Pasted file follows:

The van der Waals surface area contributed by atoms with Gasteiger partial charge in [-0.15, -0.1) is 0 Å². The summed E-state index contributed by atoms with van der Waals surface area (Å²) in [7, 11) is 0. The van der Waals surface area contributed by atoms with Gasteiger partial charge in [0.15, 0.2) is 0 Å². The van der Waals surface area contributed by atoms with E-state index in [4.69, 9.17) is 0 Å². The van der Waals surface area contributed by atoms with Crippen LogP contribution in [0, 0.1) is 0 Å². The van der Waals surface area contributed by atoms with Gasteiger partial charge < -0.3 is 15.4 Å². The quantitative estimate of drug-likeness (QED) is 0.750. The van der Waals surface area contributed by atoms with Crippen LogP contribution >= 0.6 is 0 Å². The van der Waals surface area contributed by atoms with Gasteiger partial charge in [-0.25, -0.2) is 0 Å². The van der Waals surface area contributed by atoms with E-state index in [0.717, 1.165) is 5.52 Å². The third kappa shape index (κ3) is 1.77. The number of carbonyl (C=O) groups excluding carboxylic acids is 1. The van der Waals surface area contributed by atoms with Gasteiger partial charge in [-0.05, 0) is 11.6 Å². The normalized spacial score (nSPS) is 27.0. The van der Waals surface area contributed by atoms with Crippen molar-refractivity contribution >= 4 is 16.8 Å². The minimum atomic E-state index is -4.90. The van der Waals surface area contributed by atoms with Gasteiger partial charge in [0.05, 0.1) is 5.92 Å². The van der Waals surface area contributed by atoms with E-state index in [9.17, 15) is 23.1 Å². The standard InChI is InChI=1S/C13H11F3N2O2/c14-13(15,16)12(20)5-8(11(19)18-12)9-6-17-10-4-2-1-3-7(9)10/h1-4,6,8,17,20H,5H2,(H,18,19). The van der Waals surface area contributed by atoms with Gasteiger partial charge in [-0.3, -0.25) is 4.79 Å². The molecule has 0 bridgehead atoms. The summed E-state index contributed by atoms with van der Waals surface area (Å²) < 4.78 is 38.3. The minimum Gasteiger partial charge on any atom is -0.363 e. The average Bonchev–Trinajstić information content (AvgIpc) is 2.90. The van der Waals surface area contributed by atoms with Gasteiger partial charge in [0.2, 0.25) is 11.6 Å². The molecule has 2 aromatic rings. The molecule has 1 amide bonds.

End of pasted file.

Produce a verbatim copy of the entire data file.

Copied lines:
The van der Waals surface area contributed by atoms with Gasteiger partial charge in [-0.15, -0.1) is 0 Å². The summed E-state index contributed by atoms with van der Waals surface area (Å²) in [7, 11) is 0. The van der Waals surface area contributed by atoms with Gasteiger partial charge in [0.15, 0.2) is 0 Å². The van der Waals surface area contributed by atoms with E-state index in [4.69, 9.17) is 0 Å². The van der Waals surface area contributed by atoms with Crippen LogP contribution in [0, 0.1) is 0 Å². The van der Waals surface area contributed by atoms with Gasteiger partial charge < -0.3 is 15.4 Å². The quantitative estimate of drug-likeness (QED) is 0.750. The van der Waals surface area contributed by atoms with Crippen LogP contribution >= 0.6 is 0 Å². The van der Waals surface area contributed by atoms with Gasteiger partial charge in [-0.25, -0.2) is 0 Å². The van der Waals surface area contributed by atoms with E-state index in [0.717, 1.165) is 5.52 Å². The third kappa shape index (κ3) is 1.77. The number of carbonyl (C=O) groups excluding carboxylic acids is 1. The van der Waals surface area contributed by atoms with Gasteiger partial charge in [-0.05, 0) is 11.6 Å². The normalized spacial score (nSPS) is 27.0. The van der Waals surface area contributed by atoms with Crippen molar-refractivity contribution >= 4 is 16.8 Å². The minimum atomic E-state index is -4.90. The van der Waals surface area contributed by atoms with Gasteiger partial charge in [0.05, 0.1) is 5.92 Å². The van der Waals surface area contributed by atoms with E-state index in [9.17, 15) is 23.1 Å². The standard InChI is InChI=1S/C13H11F3N2O2/c14-13(15,16)12(20)5-8(11(19)18-12)9-6-17-10-4-2-1-3-7(9)10/h1-4,6,8,17,20H,5H2,(H,18,19). The van der Waals surface area contributed by atoms with Gasteiger partial charge in [-0.3, -0.25) is 4.79 Å². The molecule has 0 bridgehead atoms. The summed E-state index contributed by atoms with van der Waals surface area (Å²) < 4.78 is 38.3. The minimum Gasteiger partial charge on any atom is -0.363 e. The average Bonchev–Trinajstić information content (AvgIpc) is 2.90. The van der Waals surface area contributed by atoms with Gasteiger partial charge in [0.2, 0.25) is 11.6 Å². The molecule has 2 aromatic rings. The molecule has 1 amide bonds.